By Jack Currie
V.A.R is a continuing hot topic for debate, not only here in Scotland but across the world as the impact the technology has on the game only increases week by week and decision by decision. The introduction of technology into football is nothing new, however there has been much debate regarding the on-going soap opera that is V.A.R in football.
Up and down the United Kingdom fans, players and pundits are on a daily basis discussing the global issues that surround technology’s place within football. Many supporters of the controversial system believe that increased scrutiny into the on-field referee’s decision making will benefit the game and improve the overall output and decisions made by the referee. However, it can be argued that V.A.R has brought many more issues than it was first ever thought imaginable.
Speaking on the issue St Mirren manager Jim Goodwin believes that the idea of the system is a good one but more has to be done to ensure its effectiveness does not dilute amongst the barrage of criticism it faces, he said: “I think when something new comes into any sport it takes time to adapt, it takes time for the officials to get used to it.”
However Goodwin went onto explain how he believes the system is actually beneficial for our game, he said: “I think it is a positive (V.A.R), there’s no doubt about it. I think there are some issues with it, some problems that need to be ironed out but overall I think it is a good thing for the game.
Never afraid of a crunching tackle, the former player and now manager in Paisley, Goodwin believes there are a few crucial areas in how V.A.R can help officials, he explained: “I think it takes mistakes out of the game (referee’s decisions), or that’s what you would hope it would do. I think in general it can only be a good thing, it could be the difference between a team getting a penalty that they should get or not get then that can only be a positive.”
Goodwin did however recognise the argument that V.A.R takes away from the atmosphere at games and can leave fans confused as to what the decision is going to be. This view is backed up by St Mirren star striker Johnathan Obika. The former Tottenham youth academy graduate and England Under 20 internationalist believes that from watching the system in place in the English Premier League would impact his on-field decision making, he said:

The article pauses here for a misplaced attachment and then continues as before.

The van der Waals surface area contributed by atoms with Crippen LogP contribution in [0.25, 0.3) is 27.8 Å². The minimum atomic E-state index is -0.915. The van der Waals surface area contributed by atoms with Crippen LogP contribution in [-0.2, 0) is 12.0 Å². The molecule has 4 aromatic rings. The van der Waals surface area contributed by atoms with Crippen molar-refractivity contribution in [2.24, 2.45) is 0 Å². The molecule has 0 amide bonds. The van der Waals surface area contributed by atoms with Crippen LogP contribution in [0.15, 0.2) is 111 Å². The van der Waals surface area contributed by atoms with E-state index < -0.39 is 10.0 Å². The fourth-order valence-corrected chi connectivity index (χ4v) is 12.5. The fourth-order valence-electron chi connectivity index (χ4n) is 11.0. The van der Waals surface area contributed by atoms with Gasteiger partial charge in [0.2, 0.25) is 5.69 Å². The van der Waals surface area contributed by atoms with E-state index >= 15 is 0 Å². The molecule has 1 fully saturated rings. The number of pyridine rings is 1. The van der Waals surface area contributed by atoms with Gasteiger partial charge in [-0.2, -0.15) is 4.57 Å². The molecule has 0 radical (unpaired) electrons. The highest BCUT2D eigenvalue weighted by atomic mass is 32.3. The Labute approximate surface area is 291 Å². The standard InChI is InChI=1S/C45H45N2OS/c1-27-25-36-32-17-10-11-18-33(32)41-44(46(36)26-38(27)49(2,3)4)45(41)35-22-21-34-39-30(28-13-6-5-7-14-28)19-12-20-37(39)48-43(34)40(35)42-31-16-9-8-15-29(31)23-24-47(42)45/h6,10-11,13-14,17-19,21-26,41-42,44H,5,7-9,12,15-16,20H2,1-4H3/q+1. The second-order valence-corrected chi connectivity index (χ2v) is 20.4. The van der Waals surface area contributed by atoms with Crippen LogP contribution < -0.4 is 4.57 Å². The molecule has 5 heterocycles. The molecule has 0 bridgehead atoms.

“I feel that for the football community it takes away that sort of passion after scoring a goal.You don’t know whether you have scored a goal or not and that is a big issue.”
And Obika went on to explain how he feels that referee’s should have the power to properly referee matches: “If it was me I wouldn’t have V.A.R in I would prefer to let the referee officiate the game properly”, the former Oxford United and Swindon Town striker said.
As a goal-scorer by trade Obika believes that the technology is only hindering strikers and provides opposing teams a platform to try to sway the referee’s decision making, he said:
“I feel that even though you think you might have scored the technology gives the opposition the opportunity to complain to the referee about every single decision.”
The debate will continue to rumble on for some time as to whether or not V.A.R is beneficial for football not only in Scotland where we have yet to see its introduction but on the world stage where all eyes are drawn. Opinions on the issue are split, with Jim Goodwin favouring the introduction compared to his striker and number nine firmly against the idea and the introduction. For football fans one thing is certain technology within football is not going anywhere.